Alongside Jenkins’s powerful words are gut-wrenching, yet truthful, performances. Hahn and Giamatti serve as the film’s great leaders, providing excellent portrayals of a couple struggling to begin the next stage of their lives. Both seemingly transition from dramatic to comedic and dramatic again without blinking. Their chemistry is electric while performing with a raw emotional truth that demands that anyone with a beating heart listen. Both will make you laugh and gasp in the same line and constantly push the envelope. They set the bar high for the entire film and never lower it. There are other great performers too, like newcomer Kayli Carter, who plays Sadie, the step-niece who recently dropped out of college; and Molly Shannon, as Sadie’s mother who just started menopause. But it’s Hahn and Giamatti who steal the show.
We all knew that Giamatti was capable of dramatic intensity as well as having comedic chops, which makes Hahn look like a piece of buried treasure. Hahn, in one of her greatest performances to date, is able to be loud and hysterical one minute, and introverted and self-conscious the next. She can land the best jokes in the script while also portraying a woman filled with guilt that her body is failing her and regret that she should have started a family sooner. But in the midst of all of the conflict in Private Life, Rachel and Richard love each other deeply, and the audience never forgets that. It’s in the moments when Rachel and Richard have whole conversations just by looking at each other, or fighting one minute and then laughing the next. They’re completely honest and comfortable with each other; a true team on this journey together. Jenkins’s words may be poetry, but it is Hahn and Giamatti who make them sing.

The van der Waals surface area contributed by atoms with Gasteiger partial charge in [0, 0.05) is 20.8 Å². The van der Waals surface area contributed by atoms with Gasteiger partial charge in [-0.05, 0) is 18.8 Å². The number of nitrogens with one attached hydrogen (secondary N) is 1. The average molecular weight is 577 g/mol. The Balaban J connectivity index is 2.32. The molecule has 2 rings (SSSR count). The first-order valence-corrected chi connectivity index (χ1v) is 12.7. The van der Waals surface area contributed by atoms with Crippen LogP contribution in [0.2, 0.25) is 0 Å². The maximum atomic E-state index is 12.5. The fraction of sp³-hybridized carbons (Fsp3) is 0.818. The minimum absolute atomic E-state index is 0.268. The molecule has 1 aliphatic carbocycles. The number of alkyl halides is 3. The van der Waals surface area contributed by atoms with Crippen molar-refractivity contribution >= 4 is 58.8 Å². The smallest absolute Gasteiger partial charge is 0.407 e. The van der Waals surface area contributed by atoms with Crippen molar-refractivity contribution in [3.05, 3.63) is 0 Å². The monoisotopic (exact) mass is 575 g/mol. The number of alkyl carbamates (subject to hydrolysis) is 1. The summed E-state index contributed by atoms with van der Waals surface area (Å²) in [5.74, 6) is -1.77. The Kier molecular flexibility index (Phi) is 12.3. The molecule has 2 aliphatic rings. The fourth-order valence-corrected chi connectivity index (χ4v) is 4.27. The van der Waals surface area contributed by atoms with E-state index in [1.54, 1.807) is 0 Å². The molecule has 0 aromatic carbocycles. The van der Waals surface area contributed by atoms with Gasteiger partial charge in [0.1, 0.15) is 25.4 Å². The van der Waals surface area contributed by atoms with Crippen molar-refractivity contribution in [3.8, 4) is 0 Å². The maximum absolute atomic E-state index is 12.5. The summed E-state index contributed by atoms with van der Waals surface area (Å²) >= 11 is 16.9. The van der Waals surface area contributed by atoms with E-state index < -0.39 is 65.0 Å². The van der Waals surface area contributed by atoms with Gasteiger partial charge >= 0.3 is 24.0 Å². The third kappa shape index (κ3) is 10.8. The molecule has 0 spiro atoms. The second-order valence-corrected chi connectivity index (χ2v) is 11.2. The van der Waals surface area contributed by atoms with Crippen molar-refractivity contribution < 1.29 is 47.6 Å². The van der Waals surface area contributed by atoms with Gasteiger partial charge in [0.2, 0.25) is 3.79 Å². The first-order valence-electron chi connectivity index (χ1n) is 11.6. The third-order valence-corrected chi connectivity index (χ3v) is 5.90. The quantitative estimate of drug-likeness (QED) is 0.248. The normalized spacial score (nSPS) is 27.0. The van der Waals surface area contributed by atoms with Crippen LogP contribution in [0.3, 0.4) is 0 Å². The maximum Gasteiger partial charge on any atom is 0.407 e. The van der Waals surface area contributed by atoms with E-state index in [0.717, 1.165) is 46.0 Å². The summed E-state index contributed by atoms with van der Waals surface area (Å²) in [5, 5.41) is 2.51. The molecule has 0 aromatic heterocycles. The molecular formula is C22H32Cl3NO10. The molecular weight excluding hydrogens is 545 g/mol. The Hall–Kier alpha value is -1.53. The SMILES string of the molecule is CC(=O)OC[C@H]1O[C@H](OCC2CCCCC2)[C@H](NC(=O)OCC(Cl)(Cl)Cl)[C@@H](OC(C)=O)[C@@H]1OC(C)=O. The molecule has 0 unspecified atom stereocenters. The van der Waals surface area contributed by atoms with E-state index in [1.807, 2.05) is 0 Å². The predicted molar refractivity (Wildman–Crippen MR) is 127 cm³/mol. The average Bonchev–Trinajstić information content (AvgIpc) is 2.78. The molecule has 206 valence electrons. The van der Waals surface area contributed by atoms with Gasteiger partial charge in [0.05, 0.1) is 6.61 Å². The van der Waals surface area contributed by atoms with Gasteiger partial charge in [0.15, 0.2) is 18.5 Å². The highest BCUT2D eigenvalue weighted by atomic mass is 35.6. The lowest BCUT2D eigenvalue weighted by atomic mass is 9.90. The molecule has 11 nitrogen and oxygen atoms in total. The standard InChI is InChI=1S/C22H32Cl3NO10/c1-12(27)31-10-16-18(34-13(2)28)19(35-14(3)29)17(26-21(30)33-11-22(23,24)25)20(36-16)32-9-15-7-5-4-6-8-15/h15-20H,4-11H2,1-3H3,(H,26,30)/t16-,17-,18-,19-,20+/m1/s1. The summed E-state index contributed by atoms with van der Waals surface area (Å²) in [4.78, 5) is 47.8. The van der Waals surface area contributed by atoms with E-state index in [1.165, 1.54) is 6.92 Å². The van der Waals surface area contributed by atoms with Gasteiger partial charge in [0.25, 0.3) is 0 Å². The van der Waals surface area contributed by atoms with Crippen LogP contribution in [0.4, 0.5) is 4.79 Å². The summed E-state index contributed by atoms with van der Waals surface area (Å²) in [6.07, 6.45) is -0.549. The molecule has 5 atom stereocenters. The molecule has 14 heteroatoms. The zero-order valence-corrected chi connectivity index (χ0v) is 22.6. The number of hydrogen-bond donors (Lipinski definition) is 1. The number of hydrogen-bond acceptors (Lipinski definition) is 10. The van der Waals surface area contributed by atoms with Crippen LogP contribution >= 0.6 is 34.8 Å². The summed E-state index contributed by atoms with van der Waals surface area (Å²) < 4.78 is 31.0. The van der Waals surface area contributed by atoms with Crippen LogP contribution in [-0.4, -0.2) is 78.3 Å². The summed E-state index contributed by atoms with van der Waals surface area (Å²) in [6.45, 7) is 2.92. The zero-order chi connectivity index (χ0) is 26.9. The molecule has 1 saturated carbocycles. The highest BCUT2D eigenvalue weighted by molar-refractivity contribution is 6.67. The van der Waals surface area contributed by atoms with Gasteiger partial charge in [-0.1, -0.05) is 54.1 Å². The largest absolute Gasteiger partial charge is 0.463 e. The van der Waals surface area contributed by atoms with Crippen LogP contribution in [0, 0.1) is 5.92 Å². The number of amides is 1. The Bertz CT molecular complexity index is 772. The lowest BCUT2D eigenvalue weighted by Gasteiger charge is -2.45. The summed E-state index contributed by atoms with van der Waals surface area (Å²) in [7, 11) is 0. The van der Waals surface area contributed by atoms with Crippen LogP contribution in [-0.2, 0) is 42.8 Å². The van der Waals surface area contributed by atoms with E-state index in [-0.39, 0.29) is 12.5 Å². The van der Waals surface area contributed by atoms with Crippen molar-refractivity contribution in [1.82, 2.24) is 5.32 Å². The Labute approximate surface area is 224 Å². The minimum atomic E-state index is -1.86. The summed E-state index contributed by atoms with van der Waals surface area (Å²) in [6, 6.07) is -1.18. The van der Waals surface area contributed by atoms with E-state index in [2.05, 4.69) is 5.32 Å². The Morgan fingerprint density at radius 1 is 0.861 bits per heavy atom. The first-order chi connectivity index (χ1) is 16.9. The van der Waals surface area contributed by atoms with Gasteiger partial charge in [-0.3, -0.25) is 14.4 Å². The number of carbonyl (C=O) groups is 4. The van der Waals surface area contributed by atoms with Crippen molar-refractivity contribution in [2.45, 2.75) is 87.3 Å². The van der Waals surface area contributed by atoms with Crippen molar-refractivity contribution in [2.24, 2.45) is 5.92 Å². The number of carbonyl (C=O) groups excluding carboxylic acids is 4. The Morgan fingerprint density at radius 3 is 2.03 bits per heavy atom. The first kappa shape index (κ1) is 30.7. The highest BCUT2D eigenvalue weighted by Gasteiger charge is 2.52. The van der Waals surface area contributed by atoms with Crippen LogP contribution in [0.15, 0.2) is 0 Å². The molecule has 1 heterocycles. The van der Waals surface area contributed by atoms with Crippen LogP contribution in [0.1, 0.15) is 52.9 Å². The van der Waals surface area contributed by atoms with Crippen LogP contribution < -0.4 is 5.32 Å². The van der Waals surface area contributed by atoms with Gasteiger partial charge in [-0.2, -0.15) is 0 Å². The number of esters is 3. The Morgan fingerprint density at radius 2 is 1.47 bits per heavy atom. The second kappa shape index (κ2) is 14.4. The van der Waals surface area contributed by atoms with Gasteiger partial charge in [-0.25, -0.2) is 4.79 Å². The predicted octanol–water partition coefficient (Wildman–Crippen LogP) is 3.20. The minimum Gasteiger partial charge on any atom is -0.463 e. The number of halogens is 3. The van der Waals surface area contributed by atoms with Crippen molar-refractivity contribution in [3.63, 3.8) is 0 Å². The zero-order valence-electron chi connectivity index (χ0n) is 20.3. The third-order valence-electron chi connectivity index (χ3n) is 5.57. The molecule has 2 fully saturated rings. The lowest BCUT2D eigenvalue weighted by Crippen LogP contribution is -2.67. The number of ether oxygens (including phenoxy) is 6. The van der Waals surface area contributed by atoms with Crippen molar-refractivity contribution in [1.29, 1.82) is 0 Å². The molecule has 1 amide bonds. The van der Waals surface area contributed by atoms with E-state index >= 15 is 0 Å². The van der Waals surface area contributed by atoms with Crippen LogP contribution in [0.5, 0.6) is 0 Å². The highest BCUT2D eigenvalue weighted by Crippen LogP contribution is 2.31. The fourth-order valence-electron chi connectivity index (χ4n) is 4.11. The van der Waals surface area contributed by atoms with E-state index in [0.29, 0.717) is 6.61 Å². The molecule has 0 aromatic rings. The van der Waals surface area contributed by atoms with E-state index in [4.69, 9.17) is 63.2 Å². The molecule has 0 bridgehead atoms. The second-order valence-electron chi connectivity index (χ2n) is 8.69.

Yes, Rachel and Richard are desperate for a child, but that is not what this film is about. Ultimately, they’re trying to deal with the fact that they are in the exact same place they were in their twenties and thirties. They’re in their forties, living in the same apartment, still yet to accomplish their dreams. Richard never won that Tony award and Rachel never became that bestselling author, and on top of that, they don’t have children. They still feel as if they have so much to achieve while living with the pressure of not having what society deems a “real” family. In order to try to make their dreams a reality, they kept putting off the idea of a family. They waited until the show opened, until the book was finished. They waited and waited until when they were finally ready, their bodies weren’t. Rachel and Richard are in a synchronized, mid-life crisis together, and will do anything to force the next phase of their life to begin because, at the end of the day, they don’t know what else to do next.
John Lennon once said, “Life is what happens when you’re busy making other plans.” As much as we’d like to, we can’t control life. It sneaks up on you and makes you suddenly question where all the time went. One year, four years, even ten years go by faster than one thinks. Private Life challenges that concept. How to deal with the loss of time. What to do next, and the difficulty in transitioning to the next phase in life. Whether you want to or not.